seene of Angels,
    preached vnto the Gentiles,
    beleeued on in the world,
    receiued vp into glory.
     
  13. Mike Berzins

    Mike Berzins
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    Speaking as a fool:

    "Godliness is something we are all called to, brother. Check out all the verse on godliness. The mystery of godliness is something we can eventually achieve just like Jeus did. He was created once, but now has become a god. We can become like him and have our own earth to rule over as well. The verse doesn't say Jesus is God; it's just describing the mystery of his godliness." (end of speaking as a fool).

    So prove to me how exactly Jesus being part of the "mystery of godliness" necessarily means he was God manifest in the flesh? Especially since as far as I can tell, every time the word "godliness" is used in the NIV, it refers to the characteristic of a man?

    Do you ever contend for the faith against someone who denies the deity of Christ? What verses have you used in that battle?
     
  14. NaasPreacher (C4K)

    NaasPreacher (C4K)
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    That's not the topic of this thread.

    Let's stay on topic here, which is differences in the KJV editions only
     
  15. Psalm 95

    Psalm 95
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    Thanks for you advice. I understand that I do not have to worry about editions of the KJV.

    I just ordered a Cambridge KJV Concord Wide Margin. I hope it will last a long time, and I think it nice to have some space for notes, for exampal notes explaining difficult words and notes on the differences between KJV and NIV and Folkbibeln.
     
  16. av1611jim

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    The Cambridge Wide margin is the one I preach from and is my primary Bible. I like the wide margins so I can make notes when listening to a message in church or just when I am doing my own reading. The one I purchased has lots of other helps in it but the feature I think I like best (besids the text itself!) is the last several pages are blank ruled pages like in a notebook. It is there that I can write an outline while listening to a good message or develope my own. In this way I am able to always be prepared to preach when called upon unexpectedly. I always have outlines to "spring from" and I don't have to pack around an additional notebook.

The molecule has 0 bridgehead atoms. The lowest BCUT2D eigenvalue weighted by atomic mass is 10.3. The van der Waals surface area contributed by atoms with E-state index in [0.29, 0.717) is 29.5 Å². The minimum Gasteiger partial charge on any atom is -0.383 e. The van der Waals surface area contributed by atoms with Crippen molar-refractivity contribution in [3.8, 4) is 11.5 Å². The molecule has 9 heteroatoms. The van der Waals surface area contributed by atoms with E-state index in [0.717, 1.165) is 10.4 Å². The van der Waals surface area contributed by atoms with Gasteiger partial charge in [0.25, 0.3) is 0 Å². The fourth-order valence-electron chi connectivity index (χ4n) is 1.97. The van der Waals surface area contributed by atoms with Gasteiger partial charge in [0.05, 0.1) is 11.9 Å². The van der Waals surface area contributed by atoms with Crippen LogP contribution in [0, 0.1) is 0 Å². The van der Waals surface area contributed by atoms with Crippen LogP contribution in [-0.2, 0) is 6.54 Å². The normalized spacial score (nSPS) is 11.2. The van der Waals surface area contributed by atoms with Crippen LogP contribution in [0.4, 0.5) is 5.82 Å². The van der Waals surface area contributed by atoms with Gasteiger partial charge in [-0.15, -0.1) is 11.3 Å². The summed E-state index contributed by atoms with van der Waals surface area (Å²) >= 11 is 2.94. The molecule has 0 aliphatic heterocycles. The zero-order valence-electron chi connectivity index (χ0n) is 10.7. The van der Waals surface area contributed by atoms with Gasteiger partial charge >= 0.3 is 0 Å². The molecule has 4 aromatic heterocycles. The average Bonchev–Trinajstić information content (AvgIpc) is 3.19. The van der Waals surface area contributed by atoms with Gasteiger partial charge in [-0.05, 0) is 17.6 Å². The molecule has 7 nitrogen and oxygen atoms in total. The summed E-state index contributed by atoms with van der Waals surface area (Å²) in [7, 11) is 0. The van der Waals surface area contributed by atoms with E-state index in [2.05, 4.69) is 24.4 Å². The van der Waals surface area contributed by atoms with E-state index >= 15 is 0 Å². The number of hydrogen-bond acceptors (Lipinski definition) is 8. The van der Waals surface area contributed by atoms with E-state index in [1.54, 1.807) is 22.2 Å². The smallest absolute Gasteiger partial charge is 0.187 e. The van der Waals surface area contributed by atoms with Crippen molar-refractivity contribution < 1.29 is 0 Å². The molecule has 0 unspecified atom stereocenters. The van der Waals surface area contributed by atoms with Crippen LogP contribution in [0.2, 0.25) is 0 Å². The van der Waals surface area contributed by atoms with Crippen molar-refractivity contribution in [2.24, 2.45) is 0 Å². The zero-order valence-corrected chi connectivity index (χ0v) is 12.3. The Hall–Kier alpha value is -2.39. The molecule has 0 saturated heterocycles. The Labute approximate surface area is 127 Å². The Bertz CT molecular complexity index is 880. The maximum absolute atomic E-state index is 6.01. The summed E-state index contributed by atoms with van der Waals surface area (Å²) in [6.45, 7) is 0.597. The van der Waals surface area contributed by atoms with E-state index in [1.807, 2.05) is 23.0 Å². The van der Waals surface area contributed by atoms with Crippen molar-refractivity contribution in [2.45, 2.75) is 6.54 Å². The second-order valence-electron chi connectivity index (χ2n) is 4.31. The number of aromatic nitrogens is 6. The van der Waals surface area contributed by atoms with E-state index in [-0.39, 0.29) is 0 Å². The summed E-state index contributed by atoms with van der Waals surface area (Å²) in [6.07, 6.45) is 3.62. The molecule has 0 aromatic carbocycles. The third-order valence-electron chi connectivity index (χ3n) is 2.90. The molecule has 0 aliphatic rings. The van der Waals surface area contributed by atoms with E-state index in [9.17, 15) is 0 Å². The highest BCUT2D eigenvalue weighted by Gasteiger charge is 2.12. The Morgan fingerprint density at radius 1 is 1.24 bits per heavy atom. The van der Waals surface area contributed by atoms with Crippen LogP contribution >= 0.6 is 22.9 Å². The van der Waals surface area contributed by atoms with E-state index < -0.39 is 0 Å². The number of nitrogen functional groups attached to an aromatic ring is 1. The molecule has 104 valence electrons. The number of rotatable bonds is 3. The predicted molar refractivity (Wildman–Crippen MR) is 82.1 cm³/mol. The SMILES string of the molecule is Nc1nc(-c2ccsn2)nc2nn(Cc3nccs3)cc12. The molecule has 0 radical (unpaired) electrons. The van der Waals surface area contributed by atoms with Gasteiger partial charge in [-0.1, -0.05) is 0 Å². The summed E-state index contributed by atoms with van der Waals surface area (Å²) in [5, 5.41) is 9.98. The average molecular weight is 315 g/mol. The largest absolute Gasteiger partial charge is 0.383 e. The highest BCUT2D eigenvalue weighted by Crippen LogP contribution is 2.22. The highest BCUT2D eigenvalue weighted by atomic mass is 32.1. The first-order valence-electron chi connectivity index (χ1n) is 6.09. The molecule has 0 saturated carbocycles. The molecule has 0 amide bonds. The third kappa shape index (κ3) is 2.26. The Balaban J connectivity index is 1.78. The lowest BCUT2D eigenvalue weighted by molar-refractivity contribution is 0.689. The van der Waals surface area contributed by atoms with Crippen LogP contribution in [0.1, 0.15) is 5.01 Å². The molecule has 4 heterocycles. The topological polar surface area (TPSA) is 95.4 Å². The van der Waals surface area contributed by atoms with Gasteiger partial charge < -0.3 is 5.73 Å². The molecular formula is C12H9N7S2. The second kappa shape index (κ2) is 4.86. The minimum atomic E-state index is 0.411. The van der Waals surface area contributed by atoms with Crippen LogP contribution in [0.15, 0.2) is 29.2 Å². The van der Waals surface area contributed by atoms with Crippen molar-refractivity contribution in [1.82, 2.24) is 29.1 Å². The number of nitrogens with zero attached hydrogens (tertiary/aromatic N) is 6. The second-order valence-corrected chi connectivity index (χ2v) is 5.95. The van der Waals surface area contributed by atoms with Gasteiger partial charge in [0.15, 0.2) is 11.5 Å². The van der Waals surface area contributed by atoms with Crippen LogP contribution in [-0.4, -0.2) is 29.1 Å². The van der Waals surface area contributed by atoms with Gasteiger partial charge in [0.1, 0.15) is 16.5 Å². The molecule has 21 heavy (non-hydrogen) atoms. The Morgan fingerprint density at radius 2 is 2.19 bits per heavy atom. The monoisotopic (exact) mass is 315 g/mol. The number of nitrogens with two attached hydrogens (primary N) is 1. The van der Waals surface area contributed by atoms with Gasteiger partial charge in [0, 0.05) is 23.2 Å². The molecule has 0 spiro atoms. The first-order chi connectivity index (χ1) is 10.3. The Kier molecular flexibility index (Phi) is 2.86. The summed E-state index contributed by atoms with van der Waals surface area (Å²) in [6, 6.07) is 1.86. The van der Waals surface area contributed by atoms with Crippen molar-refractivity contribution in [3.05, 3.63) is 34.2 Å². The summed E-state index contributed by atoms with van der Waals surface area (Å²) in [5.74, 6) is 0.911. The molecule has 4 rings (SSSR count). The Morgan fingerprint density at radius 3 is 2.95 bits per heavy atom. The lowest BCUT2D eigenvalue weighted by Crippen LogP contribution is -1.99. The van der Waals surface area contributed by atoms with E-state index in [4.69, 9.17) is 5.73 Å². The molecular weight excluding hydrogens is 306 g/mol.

God bless brother!

    In His service;
    Jim
     
  17. Ed Edwards

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    Amen, Brother Av1611jim -- Preach it!

    Good choice -- Amen! even.
    Is it available in the jumbo print?

    My pastor preaches from a NASB (New American Standard Bible)
    but will give the KJV reading stored in his head for difficult words.

    Is the old Folkbibeln better than the Bibln 2000?
    (for those who don't use Wikipedia these are Swedish
    translations).
     
  18. Psalm 95

    Psalm 95
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  19. webdog

    webdog
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    You could get a...
    NKJV
    KJV2000
    MKJV
    I like all three.
     
  20. Logos1560